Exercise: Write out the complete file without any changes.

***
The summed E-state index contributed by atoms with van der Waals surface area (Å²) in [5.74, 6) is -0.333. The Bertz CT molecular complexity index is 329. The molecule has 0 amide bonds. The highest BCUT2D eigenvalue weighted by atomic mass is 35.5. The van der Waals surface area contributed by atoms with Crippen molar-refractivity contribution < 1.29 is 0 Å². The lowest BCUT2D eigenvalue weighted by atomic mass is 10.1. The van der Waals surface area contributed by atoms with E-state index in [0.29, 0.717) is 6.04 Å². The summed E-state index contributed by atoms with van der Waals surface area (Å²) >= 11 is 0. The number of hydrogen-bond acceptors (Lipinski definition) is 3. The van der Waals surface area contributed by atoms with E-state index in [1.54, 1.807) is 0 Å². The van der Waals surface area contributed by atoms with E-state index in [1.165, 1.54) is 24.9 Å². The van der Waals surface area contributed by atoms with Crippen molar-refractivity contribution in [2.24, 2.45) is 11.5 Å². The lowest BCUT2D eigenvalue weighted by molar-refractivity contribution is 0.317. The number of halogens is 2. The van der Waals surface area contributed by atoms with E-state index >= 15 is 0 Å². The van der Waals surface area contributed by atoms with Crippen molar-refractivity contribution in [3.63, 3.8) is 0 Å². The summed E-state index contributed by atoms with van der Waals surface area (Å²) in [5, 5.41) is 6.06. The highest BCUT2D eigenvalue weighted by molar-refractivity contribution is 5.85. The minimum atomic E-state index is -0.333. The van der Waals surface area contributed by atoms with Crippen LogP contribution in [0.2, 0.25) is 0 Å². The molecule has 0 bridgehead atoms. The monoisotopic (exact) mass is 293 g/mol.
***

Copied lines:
The summed E-state index contributed by atoms with van der Waals surface area (Å²) in [5.74, 6) is -0.333. The Bertz CT molecular complexity index is 329. The molecule has 0 amide bonds. The highest BCUT2D eigenvalue weighted by atomic mass is 35.5. The van der Waals surface area contributed by atoms with Crippen molar-refractivity contribution < 1.29 is 0 Å². The lowest BCUT2D eigenvalue weighted by atomic mass is 10.1. The van der Waals surface area contributed by atoms with E-state index in [0.29, 0.717) is 6.04 Å². The summed E-state index contributed by atoms with van der Waals surface area (Å²) >= 11 is 0. The number of hydrogen-bond acceptors (Lipinski definition) is 3. The van der Waals surface area contributed by atoms with E-state index in [1.54, 1.807) is 0 Å². The van der Waals surface area contributed by atoms with E-state index in [1.165, 1.54) is 24.9 Å². The van der Waals surface area contributed by atoms with Crippen molar-refractivity contribution in [2.24, 2.45) is 11.5 Å². The lowest BCUT2D eigenvalue weighted by molar-refractivity contribution is 0.317. The number of halogens is 2. The van der Waals surface area contributed by atoms with E-state index >= 15 is 0 Å². The van der Waals surface area contributed by atoms with Crippen molar-refractivity contribution in [3.63, 3.8) is 0 Å². The summed E-state index contributed by atoms with van der Waals surface area (Å²) in [5, 5.41) is 6.06. The highest BCUT2D eigenvalue weighted by molar-refractivity contribution is 5.85. The minimum atomic E-state index is -0.333. The van der Waals surface area contributed by atoms with Crippen LogP contribution in [0.2, 0.25) is 0 Å². The molecule has 0 bridgehead atoms. The monoisotopic (exact) mass is 293 g/mol.